Cheap food: bad. Expensive food: terrible. Why the FAO’s glass is always empty

It’s interesting to look back a few years – to when the world was worried that food was too cheap, not too expensive.

In 2004, the UN Food and Agricultural Organization looked back on a long bear market for food: forty years in which real prices of agricultural commodities had fallen 2% per year, or 50% between 1961 and 2002.

Innovation had driven up yields and productivity; growing numbers of suppliers had flooded onto global markets; and subsidies were keeping production levels artificially high. It was good news for consumers, but bad news for farmers and for poorer countries reliant on food exports, where low prices had “battered income, investment and employment.”

In his introduction to the State of Agricultural Commodity Markets 2004, the FAO’s director general, Jacques Diouf, delivered a homily on the chronic oversupply of food. Prices in the mid-1990s were lower than at any time since the Great Depression, he complained, eroding the viability of rural communities and fuelling migration to cities.

There were winners and losers of course, but more of the latter than the former:

The main beneficiaries of lower food prices have been consumers in developed countries and in urban areas of developing countries.

However, for the vast majority of the world’s poor and hungry people who live in rural areas of developing countries and depend on agriculture, losses in income and employment caused by declines in the prices of the products they market generally outweigh the benefits of lower food prices when commodity prices fall.

FAO wanted the problem of oversupply fixed. It called for rich countries to cut subsidies and take land out of production. Poor countries needed to stimulate demand for food, it said, and equip their farmers to export cash crops – preferably processed ones – to the West.

The next State of Agricultural Commodity Markets came out in 2006, by which time the FAO could see that times were a-changing. In real terms, food prices had bottomed out in May 2002, and had jumped 34% by the end of 2005. Good news? Well, no. Continue reading

How many people are hungry?

The good news: poverty is in retreat. The bad news: hunger isn’t.  That’s the headline finding for the first Millennium Development Goal , which aims to halve the proportion of people living on less than $1.25 a day and the proportion of people living in hunger between 1990 and 2015.

Great strides have been made on poverty, as I explained in a recent post, with the proportion of the poor projected to fall to 14.4% of the population of developing countries, from 41.7% in 1990. But what about hunger?

According to the UN’s 2011 assessment of the MDGs, the news is not good. In 1990, 828m people were hungry or 20% of the population of developing countries. Progress has been very slow since then:

The proportion of people in the developing world who went hungry in 2005-2007 remained stable at 16 percent [837m people], despite significant reductions in extreme poverty. Based on this trend, and in light of the economic crisis and rising food prices, it will be difficult to meet the hunger-reduction target in many regions of the developing world.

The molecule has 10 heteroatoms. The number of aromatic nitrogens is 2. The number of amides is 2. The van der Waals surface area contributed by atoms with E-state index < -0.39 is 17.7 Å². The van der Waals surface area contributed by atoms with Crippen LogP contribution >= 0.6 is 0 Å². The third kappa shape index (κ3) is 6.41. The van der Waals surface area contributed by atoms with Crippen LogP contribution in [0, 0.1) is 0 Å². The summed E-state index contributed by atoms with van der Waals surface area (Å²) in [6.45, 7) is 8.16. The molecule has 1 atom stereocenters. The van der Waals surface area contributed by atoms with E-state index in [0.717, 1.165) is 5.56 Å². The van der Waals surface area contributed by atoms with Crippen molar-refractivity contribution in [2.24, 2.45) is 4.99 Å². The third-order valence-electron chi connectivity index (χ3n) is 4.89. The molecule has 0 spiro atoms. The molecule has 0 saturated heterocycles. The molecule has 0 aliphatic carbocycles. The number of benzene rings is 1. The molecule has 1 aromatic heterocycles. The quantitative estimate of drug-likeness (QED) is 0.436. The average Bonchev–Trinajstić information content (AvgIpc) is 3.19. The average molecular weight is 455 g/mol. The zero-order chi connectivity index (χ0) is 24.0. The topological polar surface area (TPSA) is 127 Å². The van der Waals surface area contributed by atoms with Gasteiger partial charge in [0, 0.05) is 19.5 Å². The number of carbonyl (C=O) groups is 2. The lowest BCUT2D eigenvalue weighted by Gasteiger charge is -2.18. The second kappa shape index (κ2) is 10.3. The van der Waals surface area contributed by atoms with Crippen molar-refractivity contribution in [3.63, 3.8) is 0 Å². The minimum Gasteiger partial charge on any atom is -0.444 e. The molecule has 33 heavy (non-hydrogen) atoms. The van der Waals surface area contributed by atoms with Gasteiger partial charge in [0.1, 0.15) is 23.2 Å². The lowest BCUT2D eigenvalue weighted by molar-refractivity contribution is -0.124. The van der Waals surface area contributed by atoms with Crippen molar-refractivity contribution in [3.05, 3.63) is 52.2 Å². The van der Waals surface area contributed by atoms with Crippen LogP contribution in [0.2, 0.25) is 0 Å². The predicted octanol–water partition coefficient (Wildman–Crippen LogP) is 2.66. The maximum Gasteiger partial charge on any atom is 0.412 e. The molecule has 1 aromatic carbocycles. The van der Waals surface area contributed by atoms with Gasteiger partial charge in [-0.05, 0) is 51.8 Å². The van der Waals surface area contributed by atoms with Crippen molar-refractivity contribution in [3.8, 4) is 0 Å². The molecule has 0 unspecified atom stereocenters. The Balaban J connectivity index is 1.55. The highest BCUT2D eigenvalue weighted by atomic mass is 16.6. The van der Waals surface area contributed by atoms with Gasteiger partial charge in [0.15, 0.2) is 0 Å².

But hang on a minute. Why is the UN trotting out data for 2005-2007? That’s before the global food crisis, which hit at the same time as the financial crisis and has been just as slow to go away.

Food prices hit rock bottom in 1999, but then rose quickly with vicious increases in 2007 and 2008 (20% and 18%) and 2010 and 2011 (17% and 28%) as illustrated in the chart below.  Yet we’re still relying on data from five years ago to estimate hunger.

The UN reported ‘dire’ news of a spike in its 2009 and 2010 MDG reports, with an estimate of more than 1 billion people hungry by 2009. But then it backed off in 2011, simply reporting the old data (which, oddly and without explanation, had been revised up slightly for all years, including 1990).

What gives? The problem is that our data on hunger are extremely patchy and rely on assumptions so heroic that I am left wondering if we are currently able to say anything useful about global hunger at all. Continue reading

Zardari’s Goats

Recently, I wrote about the devastating – and largely unreported – impact that resource scarcity is having on Pakistan’s fragile economy and society. Barely a day goes by without a new data point that illustrates the size of the problem.

Today, for example, the papers report that the two main political parties (the ruling PPP, and its arch opponents, PML-N) have come together to try and fix an economic crisis that they admit has its main roots back in the 2008 resource price spike:

Sources said the government had told almost all parties that most of the economic pressure had built up because of carryover of huge fiscal deficit from the previous government which did not pass on energy prices to consumers even when international oil prices increased from $90 to $147 a barrel and the current government was facing a similar situation. Most public sector corporations have since been bleeding mainly because of this single factor.

Power companies are getting so desperate for fuel oil (which they are using to replace gas, whose shortage has led to an electricity crisis), that they’re signing sovereign-backed contracts for imports on deferred payments, going against the express wishes of the state-run Pakistan Oil Company, and, seemingly, without explicit permission from the government.

In Punjab, meanwhile, grain markets are grinding to a halt, as the government attempts to tax agricultural production in order to plug its yawning fiscal hole and – I suspect – to make it politically easier to raises taxes on urban consumption. Traders are on strike, accusing the government of destroying the ‘backbone’ of the economy.

The impact on ordinary people is marked. The gas shortage is pushing urban residents back towards a reliance on biofuel. “I am purchasing stove to use firewood in the 21st century thanks to the government,” complains one resident of Rawalpindi.

Fortunately, food shortages are yet to hit one of the citizens of nearby Islamabad: President Zardari. He has his own camel in the Presidential Palace, because he thinks the milk is healthier.

The President House also has a herd of black goats. One goat is slaughtered everyday when Mr Zardari is there.